On-Q-ity, which raised a $26 million Series A round back in December 2009, quietly folded its tents last year after an unsuccessful bid to develop its technology for personalized cancer detection.
Bruce Booth, a partner at Atlas Ventures, 1 of the VC shops that backed the company (and a member of On-Q-ity’s board), detailed the reasons behind the decision this week on his blog, Life Sci VC.
Formed by the union of a pair of venture-backed firms that couldn’t raise Series B rounds during the arid summer of 2008, Waltham, Mass.-based On-Q-ity sought to develop personalized cancer biomarkers and a device to capture and characterize circulating tumor cells based on technology from its predecessors, Cellective Diagnostics and The DNA Repair Co.
But after On-Q-ity burned through some $15.6 million of the $26 million Series A financing in a futile bid to develop DNA repair biomarkers, Booth wrote, there wasn’t enough left in the till to cover the cost of a pivot toward the CTC technology.
"By mid-2010, only 6 months after the Series A came together, it was clear that the DNA repair biomarkers were going to be tough, as an early trial failed to reproduce the nice Kaplan-Meyer curves of the original academic work. By late 2010/early 2011, 2 more larger trials read out negatively so we decided to terminate that effort. But unfortunately those trials and the biomarker lab work required to support them consumed 60%+ of the capital in the Series A round," Booth wrote. "As we dug in to the status of the CTC platform, it was very clear that lots more work needed to be done – the paper descriptions of what it was supposed to deliver didn’t map to the platform’s actual robustness (or lack thereof) at that time. Antibodies that were supposedly functional turned out not to work, and several other things like this. An early LabCorp partnership fizzled because of this realization. Our new CSO and the R&D team rebuilt much of the platform and reagents from scratch, got it up and running in a reproducible and robust manner, validated it favorably against Veridex’ CTC approach with patient samples, and set us on sound technology footing. It was an impressive technology turnaround, frankly. But that took a year, and a very precious year. We were out of money at the start of 2012."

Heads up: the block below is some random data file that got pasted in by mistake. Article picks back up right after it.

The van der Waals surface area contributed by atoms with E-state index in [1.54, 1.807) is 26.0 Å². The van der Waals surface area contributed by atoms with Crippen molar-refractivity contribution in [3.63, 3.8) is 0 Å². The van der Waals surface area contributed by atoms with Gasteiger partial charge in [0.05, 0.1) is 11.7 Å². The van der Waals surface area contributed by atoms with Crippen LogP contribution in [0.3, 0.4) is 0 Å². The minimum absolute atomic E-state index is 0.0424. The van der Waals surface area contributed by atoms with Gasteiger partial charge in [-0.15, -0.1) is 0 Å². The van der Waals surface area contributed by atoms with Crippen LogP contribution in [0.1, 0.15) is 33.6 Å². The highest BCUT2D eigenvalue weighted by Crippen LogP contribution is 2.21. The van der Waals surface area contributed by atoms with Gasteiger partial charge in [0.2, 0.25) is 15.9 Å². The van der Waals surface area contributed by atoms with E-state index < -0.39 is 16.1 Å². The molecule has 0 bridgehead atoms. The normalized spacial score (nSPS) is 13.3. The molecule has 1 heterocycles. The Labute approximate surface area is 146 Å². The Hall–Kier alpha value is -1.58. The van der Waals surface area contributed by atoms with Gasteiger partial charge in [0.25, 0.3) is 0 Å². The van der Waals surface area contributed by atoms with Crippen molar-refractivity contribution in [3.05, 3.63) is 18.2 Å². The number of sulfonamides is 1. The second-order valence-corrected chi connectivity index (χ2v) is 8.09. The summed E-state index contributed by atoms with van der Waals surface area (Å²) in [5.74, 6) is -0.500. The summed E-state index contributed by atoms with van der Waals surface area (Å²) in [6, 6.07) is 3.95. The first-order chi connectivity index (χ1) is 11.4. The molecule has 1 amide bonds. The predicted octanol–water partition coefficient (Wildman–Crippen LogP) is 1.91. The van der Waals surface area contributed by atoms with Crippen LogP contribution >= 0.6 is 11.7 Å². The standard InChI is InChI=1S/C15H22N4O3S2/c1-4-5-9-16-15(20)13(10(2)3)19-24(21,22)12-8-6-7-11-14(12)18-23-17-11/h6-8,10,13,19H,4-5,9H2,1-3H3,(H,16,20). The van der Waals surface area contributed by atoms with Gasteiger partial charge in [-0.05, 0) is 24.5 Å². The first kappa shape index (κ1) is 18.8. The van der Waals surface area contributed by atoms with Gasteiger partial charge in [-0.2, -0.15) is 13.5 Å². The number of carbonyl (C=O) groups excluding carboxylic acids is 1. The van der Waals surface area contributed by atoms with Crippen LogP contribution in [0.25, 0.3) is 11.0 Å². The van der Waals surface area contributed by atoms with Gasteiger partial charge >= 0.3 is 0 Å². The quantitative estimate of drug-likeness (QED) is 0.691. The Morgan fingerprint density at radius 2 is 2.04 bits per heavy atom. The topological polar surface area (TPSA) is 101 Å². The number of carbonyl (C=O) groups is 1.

The sale of On-Q-ity’s remaining patents and intellectual property assets is just winding down now, according to Booth.
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